Campsites near Cardigan

Check in for watersports, coastal and upland walks, wildlife-watching boat trips, and diverse camping.

97% (710 reviews)
97% (710 reviews)

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Campsites near Cardigan guide


Pitching near Cardigan plonks you amid some of West Wales’ loveliest scenery. The Pembrokeshire Coast Path leads south and the Ceredigion Coast Path north, with no shortage of standout sandy bays along either route. You’re also close here to inland outdoor playgrounds like the Preseli Hills, and Cardigan’s position near the River Teifi’s mouth makes it a popular destination for watersports and boat trips to spot Cardigan Bay’s sealife. Campers should head along the 5-mile road north to Mwnt Beach to find several campsites.

Where to go

Cardigan Bay

This is where camping really took off in Wales. Cardigan lies about a third of the way along the nation’s biggest bay, curving north from North Pembrokeshire’s Strumble Head to Southern Gwynedd along the Ceredigion coast. Go bottlenose dolphin-watching or walk the Wales Coast Path along the entire shoreline. There is a greater density of campgrounds and caravan parks here than anywhere else in the country: both big multi-facility affairs and farm sites with a few pitches.

Aberporth to New Quay

This 15-mile stretch of hidden bays and ragged cliffs is part of the wider Cardigan Bay, and makes a particularly sterling pace to pitch up. Here are a dozen-odd camping and caravanning sites dotted along what is probably Ceredigion’s most mesmeric coastal scenery. It all kicks off at Aberporth, 6.5 miles northeast of Cardigan. And because the seaboard is linked by the long-distance Wales Coast Path, there is great sealife to be seen and gorgeous seaside villages to explore.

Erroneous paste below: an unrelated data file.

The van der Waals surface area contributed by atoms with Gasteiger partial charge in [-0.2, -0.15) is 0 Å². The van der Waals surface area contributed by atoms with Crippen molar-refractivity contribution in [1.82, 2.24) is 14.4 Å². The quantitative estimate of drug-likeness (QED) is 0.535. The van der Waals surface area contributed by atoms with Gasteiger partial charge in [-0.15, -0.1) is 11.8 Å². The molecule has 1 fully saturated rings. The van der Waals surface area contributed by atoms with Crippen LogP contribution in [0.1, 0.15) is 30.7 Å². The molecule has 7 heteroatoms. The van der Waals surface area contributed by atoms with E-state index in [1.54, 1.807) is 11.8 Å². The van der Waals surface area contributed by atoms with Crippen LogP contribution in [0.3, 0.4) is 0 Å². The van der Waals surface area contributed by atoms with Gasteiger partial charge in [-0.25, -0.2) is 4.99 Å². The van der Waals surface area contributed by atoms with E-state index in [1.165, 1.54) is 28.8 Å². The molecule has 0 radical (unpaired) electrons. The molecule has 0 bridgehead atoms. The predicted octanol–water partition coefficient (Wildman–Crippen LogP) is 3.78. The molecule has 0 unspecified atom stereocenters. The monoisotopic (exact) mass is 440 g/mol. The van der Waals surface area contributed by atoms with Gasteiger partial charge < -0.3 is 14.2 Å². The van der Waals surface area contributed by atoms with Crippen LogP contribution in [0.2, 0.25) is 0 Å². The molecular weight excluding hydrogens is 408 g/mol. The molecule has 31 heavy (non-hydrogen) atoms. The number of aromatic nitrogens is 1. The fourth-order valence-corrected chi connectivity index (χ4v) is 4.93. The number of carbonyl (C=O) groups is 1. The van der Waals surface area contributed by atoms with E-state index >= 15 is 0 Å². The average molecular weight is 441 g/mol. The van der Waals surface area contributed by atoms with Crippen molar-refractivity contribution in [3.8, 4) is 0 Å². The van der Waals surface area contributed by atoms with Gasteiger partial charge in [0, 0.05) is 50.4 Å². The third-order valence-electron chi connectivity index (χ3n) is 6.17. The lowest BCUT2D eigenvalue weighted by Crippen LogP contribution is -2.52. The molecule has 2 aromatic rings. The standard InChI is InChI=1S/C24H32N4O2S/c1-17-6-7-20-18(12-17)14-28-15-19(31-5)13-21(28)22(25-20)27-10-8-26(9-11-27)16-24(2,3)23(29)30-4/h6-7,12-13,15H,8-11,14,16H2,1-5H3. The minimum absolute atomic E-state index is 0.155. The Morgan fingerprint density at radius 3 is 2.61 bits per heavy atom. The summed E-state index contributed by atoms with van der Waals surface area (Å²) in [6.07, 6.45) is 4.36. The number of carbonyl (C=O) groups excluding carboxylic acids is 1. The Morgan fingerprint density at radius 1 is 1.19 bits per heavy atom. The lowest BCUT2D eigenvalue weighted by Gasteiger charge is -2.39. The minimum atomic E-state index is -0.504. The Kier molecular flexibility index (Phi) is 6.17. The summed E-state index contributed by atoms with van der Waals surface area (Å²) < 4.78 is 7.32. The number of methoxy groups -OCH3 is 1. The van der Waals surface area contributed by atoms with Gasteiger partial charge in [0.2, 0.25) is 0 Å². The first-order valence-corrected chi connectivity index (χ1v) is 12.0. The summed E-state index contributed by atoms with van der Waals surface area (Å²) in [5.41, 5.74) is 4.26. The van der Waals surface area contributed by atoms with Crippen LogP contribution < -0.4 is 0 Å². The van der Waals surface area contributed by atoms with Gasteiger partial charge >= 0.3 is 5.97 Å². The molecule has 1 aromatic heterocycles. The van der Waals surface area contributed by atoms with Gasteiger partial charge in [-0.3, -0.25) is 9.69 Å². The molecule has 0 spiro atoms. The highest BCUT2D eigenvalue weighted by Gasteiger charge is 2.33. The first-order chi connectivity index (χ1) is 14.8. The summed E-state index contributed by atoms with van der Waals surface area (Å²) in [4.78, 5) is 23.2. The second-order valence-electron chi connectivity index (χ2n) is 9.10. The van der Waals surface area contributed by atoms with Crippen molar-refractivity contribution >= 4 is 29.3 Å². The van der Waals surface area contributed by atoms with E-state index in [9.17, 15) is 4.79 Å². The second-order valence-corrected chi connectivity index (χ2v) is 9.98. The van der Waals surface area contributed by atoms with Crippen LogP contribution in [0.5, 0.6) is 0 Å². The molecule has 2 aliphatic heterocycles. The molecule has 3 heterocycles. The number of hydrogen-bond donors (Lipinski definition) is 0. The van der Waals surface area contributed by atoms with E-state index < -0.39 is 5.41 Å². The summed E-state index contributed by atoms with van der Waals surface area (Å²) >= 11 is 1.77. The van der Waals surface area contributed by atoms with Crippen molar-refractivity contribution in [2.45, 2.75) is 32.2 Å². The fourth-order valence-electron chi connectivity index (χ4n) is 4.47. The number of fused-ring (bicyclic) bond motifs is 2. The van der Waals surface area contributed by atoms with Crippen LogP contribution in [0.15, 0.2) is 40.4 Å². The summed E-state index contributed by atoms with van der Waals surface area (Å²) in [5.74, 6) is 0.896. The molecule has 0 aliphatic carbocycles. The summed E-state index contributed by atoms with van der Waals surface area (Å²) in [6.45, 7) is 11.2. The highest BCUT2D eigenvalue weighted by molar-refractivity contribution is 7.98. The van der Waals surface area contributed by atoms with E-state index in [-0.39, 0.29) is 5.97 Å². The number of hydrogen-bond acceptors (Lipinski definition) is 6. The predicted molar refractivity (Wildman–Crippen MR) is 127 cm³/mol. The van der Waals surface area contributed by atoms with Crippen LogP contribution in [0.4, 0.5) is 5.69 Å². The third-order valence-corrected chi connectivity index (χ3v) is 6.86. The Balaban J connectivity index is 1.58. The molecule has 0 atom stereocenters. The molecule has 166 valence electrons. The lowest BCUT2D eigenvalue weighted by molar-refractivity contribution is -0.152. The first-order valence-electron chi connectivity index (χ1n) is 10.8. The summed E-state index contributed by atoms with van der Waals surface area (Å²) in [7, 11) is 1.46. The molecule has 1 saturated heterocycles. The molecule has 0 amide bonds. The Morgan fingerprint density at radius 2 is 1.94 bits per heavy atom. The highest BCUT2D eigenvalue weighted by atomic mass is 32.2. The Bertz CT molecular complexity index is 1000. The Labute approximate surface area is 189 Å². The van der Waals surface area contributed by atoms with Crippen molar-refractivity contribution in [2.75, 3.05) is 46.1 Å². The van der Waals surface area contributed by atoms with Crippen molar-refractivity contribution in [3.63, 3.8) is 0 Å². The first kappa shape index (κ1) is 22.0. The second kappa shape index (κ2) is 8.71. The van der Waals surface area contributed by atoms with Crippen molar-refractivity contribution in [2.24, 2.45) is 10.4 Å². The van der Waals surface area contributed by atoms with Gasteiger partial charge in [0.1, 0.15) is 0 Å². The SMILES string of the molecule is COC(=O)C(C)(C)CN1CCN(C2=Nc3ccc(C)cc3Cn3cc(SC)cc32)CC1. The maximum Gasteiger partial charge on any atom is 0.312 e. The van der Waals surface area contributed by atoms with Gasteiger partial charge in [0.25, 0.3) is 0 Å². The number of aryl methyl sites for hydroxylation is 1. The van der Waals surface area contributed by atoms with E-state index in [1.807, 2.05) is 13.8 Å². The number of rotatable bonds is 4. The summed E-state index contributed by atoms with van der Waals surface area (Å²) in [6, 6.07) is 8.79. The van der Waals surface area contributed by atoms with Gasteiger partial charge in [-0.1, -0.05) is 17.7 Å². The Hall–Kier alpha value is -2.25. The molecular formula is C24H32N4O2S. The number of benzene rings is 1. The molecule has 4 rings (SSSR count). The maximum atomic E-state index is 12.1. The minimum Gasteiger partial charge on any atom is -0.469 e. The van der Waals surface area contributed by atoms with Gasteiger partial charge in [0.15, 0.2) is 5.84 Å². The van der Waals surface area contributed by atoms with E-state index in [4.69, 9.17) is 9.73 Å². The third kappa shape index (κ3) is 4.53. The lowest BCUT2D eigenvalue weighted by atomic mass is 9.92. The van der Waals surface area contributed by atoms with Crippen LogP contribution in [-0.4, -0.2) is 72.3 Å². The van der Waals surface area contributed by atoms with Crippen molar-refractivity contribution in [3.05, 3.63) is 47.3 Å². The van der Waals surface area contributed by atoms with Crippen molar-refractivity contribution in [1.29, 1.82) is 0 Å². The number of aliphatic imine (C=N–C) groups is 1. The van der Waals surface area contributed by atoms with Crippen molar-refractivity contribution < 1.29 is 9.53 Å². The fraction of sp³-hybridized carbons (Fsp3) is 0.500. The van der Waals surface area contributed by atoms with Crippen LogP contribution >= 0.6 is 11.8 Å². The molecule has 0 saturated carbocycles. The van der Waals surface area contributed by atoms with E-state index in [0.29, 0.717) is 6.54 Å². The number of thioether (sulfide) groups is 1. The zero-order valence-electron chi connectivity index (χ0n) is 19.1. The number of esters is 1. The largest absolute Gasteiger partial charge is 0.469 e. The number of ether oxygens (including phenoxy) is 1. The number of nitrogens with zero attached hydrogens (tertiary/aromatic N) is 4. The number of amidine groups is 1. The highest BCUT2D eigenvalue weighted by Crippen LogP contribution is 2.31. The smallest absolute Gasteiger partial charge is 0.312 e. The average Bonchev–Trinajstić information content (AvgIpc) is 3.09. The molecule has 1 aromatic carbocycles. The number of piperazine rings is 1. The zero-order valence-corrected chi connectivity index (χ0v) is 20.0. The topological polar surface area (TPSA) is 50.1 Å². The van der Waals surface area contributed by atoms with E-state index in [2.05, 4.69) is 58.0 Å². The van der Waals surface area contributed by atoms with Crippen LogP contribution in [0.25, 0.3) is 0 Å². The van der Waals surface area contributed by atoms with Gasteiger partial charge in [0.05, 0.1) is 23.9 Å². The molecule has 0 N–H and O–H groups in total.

North Pembrokeshire Coast

Heading southeast from Cardigan through Pembrokeshire, Cardigan Bay ends at storm-tossed Strumble Head, but the magical coastline marches on through North Pembrokeshire, along the section of the Wales Coast Path known as the Pembrokeshire Coast Path. Campers find the coast, running through tranquil harbours like Abercastle and Porthgain, far quieter than South Pembrokeshire.

Preseli Hills

The Preseli Hills are a little different to the coastal Pembrokeshire that most people are familiar with. This unkempt, barren range has scarcely any settlement, and is most notable for its staggering array of prehistoric monuments and adventurous hiking. Newport, 10 miles southwest of Cardigan, is the northern gateway to these rugged moors. Pitching near Mynachlog-ddu puts you close to the Golden Road, a hike traversing the Preseli’s main ridge via a number of ancient sites.

When to go

Wales winters are long, wet, and cold—and even summer can be cloudy and mild. However, the period of April through September generally guarantees the best weather around Cardigan, when most visitor attractions are open. Leave a clear day for exploring the Preseli Hills, where cloud cover gets notoriously thick. The Cardigan River and Food Festival, West Wales’ biggest, is a lively time each August.

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